Israel offers US$20 million to Turkey flotilla victims: report
February 4, 2014, 8:15 am TWN
JERUSALEM -- Israel has offered Turkey US$20 million in compensation to the families of those killed and wounded in its botched 2010 raid on a Gaza-bound flotilla, Haaretz newspaper reported on Monday.
Citing unnamed Western diplomats briefed on the ongoing negotiations with Ankara, the daily said Turkey had yet to respond to the Israeli offer.
Once-close relations between the two nations fell apart after Israeli commandos killed nine Turkish nationals during a botched pre-dawn raid on a six-ship flotilla seeking to break Israel's naval blockade on Gaza in May 2010.
The assault provoked a major diplomatic crisis between the former regional allies, with Ankara demanding a formal apology and compensation for the families of the victims.
Talks finally began in March 2013 after Israel extended a formal apology to Turkey to get relations back on track following intervention by U.S. President Barack Obama.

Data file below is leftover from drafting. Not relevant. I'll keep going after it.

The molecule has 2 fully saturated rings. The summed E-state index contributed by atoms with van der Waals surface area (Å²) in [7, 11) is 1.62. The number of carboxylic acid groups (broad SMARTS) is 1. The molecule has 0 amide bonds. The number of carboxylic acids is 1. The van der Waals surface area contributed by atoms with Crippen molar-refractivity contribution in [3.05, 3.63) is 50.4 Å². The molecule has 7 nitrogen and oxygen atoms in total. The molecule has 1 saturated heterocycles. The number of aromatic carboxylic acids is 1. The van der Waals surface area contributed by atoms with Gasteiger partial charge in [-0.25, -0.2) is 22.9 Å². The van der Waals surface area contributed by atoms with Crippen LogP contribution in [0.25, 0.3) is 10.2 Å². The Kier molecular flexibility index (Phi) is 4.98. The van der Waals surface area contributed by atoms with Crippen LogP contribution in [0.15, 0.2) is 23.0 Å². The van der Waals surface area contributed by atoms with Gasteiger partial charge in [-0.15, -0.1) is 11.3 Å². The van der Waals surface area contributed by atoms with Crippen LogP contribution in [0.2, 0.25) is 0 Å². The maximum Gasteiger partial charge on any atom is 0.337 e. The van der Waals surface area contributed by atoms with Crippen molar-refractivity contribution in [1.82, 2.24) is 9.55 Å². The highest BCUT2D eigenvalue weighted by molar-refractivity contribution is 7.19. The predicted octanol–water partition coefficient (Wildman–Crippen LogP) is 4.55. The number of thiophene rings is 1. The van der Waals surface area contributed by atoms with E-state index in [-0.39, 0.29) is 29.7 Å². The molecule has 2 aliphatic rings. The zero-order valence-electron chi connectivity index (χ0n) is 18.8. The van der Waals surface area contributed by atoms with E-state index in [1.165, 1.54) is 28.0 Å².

The talks stalled for several months but were revived in December when Israeli negotiators traveled to Istanbul and Turkey lowered its demands for compensation, Haaretz said.
Western diplomats quoted by the paper said Ankara had demanded US$30 million, but Israel was initially willing to give only US$15 million.
Prime Minister Benjamin Netanyahu later decided to up Israel's offer to US$20 million, with an extra US$3 million available “if necessary to secure and agreement,” the paper said.
The funds will not be paid directly to the families of the dead and the wounded but will be deposited in a humanitarian fund and distributed to them in accordance with defined criteria, it said.
Netanyahu's office refused to comment on the report.